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  • Iowa State University physicist Paul Canfield, who develops new materials with novel properties, has received a five-year, $1.7 million Moore Materials Synthesis Investigators award from the Gordon and Betty Moore Foundation of Palo Alto, Calif.

    Canfield and his research team will use the funds to further their work in the discovery of new electronic and magnetic compounds – often in single-crystal form – and the study of their electrical, magnetic and thermal properties. These scientific discoveries can lead to new technologies or products that improve the lives of people around the world.

    Read the full article

  • Michael C. Tringides received the 2017 Theodore E. Madey Award from the American Vacuum Society for his excellence in internationally collaborative research.

    Tringides, a scientist at the U.S. Department of Energy’s (DOE) Ames Laboratory and a professor of physics and astronomy at Iowa State University explores how atoms move on surfaces. The process is essential in making nanotechnologies, such as computer transistors of much smaller size.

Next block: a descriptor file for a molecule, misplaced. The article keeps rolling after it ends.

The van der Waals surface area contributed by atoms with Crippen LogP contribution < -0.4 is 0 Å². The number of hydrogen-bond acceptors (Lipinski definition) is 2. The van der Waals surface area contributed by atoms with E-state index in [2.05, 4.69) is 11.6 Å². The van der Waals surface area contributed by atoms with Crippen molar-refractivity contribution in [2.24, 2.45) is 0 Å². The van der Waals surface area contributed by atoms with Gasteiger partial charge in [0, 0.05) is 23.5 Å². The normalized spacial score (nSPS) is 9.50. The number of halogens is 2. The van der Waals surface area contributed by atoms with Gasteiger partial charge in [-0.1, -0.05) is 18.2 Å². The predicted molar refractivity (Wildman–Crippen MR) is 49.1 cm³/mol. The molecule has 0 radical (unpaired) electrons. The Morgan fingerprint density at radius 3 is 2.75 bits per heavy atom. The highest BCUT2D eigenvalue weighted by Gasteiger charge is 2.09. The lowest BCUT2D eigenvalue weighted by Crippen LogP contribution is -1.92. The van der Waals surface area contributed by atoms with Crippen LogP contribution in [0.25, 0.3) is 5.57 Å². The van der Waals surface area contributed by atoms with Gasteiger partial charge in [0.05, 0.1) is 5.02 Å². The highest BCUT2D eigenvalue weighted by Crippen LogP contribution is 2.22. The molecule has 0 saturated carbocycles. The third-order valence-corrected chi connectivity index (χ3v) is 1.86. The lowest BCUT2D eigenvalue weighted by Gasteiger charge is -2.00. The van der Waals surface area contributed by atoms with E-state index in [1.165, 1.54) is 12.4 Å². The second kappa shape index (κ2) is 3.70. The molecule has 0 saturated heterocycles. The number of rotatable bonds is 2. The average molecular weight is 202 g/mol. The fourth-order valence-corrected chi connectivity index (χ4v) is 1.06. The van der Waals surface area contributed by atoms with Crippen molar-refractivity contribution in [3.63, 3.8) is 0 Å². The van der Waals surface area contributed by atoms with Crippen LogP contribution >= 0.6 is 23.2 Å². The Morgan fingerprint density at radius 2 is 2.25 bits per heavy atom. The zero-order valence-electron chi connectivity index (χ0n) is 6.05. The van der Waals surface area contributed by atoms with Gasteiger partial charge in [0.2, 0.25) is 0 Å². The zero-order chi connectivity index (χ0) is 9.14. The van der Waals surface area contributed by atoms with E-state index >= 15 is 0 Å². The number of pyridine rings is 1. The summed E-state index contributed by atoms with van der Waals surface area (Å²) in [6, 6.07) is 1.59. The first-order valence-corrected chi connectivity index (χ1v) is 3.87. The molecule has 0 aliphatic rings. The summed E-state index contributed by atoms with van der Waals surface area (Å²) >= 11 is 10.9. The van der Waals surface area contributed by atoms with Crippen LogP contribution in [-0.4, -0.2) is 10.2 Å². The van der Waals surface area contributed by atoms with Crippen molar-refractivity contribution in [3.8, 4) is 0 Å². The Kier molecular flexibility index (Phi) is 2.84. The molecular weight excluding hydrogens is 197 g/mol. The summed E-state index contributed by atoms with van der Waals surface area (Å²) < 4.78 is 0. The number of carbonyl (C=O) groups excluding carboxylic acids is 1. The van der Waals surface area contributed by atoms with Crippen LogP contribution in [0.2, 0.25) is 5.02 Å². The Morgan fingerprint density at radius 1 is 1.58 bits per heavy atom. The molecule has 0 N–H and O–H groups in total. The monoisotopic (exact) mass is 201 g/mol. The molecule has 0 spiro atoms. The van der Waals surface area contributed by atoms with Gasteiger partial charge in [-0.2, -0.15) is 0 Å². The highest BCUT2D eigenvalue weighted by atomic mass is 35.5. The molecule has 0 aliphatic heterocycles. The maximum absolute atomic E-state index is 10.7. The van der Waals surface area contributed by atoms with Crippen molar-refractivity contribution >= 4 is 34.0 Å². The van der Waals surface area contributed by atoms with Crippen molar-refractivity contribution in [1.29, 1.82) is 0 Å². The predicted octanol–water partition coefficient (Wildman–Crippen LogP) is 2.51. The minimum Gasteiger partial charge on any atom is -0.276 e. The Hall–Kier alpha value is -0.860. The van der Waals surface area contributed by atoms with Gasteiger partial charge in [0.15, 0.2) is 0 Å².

According to Tringides, a computer’s speed depends on how far the electrons have to go across transistors. Current computer transistors may have hundreds of atoms along a linear dimension. Tringides hopes his work will be used to reduce that to only two or three.

  • NSF and DOE honors for Rebecca Flint

    Flint, who is also a U.S. Department of Energy (DOE) Ames Laboratory associate, will receive a $500,000 grant for her research in stabilizing “spin liquids.” A spin liquid is a state of matter with properties that remain unorganized even at low temperatures. “We live in one universe with one set of rules for protons and electrons,” Flint said, who also earned a $750,000 Early Career Award from the DOE this month. “I want to find whole new little universes.”

    Read more at the press release

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